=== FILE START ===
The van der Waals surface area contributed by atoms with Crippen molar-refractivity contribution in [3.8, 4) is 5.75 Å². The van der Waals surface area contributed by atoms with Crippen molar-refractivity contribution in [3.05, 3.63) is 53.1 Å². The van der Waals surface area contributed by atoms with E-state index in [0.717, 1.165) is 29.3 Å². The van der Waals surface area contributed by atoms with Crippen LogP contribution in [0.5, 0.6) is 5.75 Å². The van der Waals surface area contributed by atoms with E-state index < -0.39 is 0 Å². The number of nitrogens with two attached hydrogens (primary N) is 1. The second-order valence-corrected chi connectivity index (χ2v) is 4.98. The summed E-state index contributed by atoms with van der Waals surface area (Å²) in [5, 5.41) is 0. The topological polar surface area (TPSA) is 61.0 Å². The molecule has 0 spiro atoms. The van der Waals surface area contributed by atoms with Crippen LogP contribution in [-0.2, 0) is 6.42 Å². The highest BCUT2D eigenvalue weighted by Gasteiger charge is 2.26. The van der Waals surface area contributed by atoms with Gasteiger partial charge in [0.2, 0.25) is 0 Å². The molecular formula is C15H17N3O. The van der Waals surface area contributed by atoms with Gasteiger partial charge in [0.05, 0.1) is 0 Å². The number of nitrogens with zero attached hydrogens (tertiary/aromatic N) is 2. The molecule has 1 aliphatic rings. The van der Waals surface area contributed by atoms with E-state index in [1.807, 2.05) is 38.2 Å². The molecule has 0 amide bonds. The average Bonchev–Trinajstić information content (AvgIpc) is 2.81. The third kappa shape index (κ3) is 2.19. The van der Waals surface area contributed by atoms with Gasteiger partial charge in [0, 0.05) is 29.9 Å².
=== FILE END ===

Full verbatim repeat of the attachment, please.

The van der Waals surface area contributed by atoms with Crippen molar-refractivity contribution in [3.8, 4) is 5.75 Å². The van der Waals surface area contributed by atoms with Crippen molar-refractivity contribution in [3.05, 3.63) is 53.1 Å². The van der Waals surface area contributed by atoms with E-state index in [0.717, 1.165) is 29.3 Å². The van der Waals surface area contributed by atoms with Crippen LogP contribution in [0.5, 0.6) is 5.75 Å². The van der Waals surface area contributed by atoms with E-state index < -0.39 is 0 Å². The number of nitrogens with two attached hydrogens (primary N) is 1. The second-order valence-corrected chi connectivity index (χ2v) is 4.98. The summed E-state index contributed by atoms with van der Waals surface area (Å²) in [5, 5.41) is 0. The topological polar surface area (TPSA) is 61.0 Å². The molecule has 0 spiro atoms. The van der Waals surface area contributed by atoms with Crippen LogP contribution in [-0.2, 0) is 6.42 Å². The highest BCUT2D eigenvalue weighted by Gasteiger charge is 2.26. The van der Waals surface area contributed by atoms with Gasteiger partial charge in [0.2, 0.25) is 0 Å². The molecular formula is C15H17N3O. The van der Waals surface area contributed by atoms with Gasteiger partial charge in [0.05, 0.1) is 0 Å². The number of nitrogens with zero attached hydrogens (tertiary/aromatic N) is 2. The molecule has 1 aliphatic rings. The van der Waals surface area contributed by atoms with E-state index in [1.807, 2.05) is 38.2 Å². The molecule has 0 amide bonds. The average Bonchev–Trinajstić information content (AvgIpc) is 2.81. The third kappa shape index (κ3) is 2.19. The van der Waals surface area contributed by atoms with Gasteiger partial charge in [0, 0.05) is 29.9 Å².